"You'll never get into Harvard," I remember my English teacher chuckling.
It was if my expression of interest in the university had been the punchline of a joke.
Yes, it was devastating to hear. But it was the motivation I needed.
Less than a year later, I was fortunate enough to open up a letter from Harvard Dean of Admissions William Fitzsimmons informing me that I had been accepted to one of the most prestigious universities in the world.
I was completely floored as I read the words "Congratulations" at the top of my letter. I couldn't believe my luck, and was certain they had made a mistake.
That nagging doubt constantly lingered in the back of my mind during my freshman year at Harvard.
Why had I been chosen over thousands of other students who probably deserved this more than me?
Who made the decision that I belonged at Harvard?
What was I supposed to uniquely add to the incoming class?
What was the secret to my acceptance?
As a Harvard student, you are allowed to view your admissions file by submitting a Student Records request . I did this out of curiosity, and was shocked by what I saw.
In this post, I'll share what I learned about my own personal admissions journey, as well as the metrics that Harvard uses to evaluate and rank candidates. Hopefully this gives you a better sense of how you'll be evaluated, and sheds some light on this mysterious process.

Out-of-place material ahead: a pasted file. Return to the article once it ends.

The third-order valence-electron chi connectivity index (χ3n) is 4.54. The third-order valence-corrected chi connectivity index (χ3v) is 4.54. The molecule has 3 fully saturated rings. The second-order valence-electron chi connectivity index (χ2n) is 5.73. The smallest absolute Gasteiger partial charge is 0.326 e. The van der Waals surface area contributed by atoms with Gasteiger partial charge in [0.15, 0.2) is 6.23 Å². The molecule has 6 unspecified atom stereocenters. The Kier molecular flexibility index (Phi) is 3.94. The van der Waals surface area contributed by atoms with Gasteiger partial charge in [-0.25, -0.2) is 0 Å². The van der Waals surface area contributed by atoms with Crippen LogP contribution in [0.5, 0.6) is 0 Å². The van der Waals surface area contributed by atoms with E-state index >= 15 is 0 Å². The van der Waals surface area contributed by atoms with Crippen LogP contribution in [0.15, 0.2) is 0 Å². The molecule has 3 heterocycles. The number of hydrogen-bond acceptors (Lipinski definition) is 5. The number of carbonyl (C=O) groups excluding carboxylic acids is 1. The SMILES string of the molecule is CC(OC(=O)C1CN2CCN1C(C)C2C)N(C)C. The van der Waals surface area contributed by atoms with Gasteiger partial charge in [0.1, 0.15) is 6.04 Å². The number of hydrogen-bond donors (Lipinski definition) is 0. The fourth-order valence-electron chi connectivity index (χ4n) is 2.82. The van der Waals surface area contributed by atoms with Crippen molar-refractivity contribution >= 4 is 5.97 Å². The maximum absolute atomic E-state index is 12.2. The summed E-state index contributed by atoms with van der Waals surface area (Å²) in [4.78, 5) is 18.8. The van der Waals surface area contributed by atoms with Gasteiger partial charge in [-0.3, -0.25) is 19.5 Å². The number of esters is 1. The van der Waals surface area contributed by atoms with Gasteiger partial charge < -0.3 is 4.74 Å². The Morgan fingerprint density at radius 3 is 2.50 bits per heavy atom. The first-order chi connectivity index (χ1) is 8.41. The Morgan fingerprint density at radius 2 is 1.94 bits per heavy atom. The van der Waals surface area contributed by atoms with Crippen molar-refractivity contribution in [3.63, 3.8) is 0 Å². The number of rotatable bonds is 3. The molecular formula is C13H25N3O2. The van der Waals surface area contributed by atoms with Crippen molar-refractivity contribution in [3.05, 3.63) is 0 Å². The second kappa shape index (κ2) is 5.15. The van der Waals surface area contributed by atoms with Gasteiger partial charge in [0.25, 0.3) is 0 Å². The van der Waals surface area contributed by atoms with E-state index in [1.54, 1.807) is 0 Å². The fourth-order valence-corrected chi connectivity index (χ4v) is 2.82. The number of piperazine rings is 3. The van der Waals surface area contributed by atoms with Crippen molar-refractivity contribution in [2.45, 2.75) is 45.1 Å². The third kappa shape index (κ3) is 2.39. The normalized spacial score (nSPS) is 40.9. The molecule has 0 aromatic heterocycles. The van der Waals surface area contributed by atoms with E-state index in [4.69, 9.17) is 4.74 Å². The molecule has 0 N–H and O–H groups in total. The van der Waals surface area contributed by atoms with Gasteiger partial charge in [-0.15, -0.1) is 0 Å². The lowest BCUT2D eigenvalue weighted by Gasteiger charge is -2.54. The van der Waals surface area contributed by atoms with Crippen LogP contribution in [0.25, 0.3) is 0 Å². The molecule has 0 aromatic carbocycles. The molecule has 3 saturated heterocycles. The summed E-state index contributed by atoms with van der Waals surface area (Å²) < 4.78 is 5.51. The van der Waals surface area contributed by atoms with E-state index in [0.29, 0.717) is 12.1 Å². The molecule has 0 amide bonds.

But first, some context:
Harvard assigns each applicant a numerical score (1–6) across four metrics (Academics, Extracurriculars, Athletics, and Personal Qualities), your teacher and school counselor recommendations, and your interview performance.
A score of 1 is the "best," while a 6 is the "worst." See this Quora post from an alumni interviewer for more context on what scoring a “1” means/how rare it is.
According to my admissions file, it was my interview and my essay that distinguished my application and secured my acceptance to Harvard.
A screenshot of my Harvard Alumni Interview write-up is below.
My interview went extremely well, way better than I could have possibly dreamed.
At the time I didn’t think much of it — the conversation had flowed naturally and I thought I made a good impression, but I didn’t realize just how well I had done until looking at my admissions file several years later while a student at Harvard.
Overall, my interviewer remarked that I was probably the “most exceptional” candidate she’d seen in almost a decade of interviewing, highlighting in particular my “intellectual curiosity, internal drive, and creativity.” There were three main themes she highlighted in her write-up:
(1) Structure: In particular, I think that she liked the structured way I answered her questions. I had spent the week prior practicing how to walk through my resume by telling a story, linking everything I’d done into one coherent narrative.
Multiple times in my write-up, she remarked how impressive my “structured thinking and organization” had been during the interview. And while she did note that this could come across as overly rehearsed, she thought that the enthusiasm I showed meant that this structure served me well during the interview.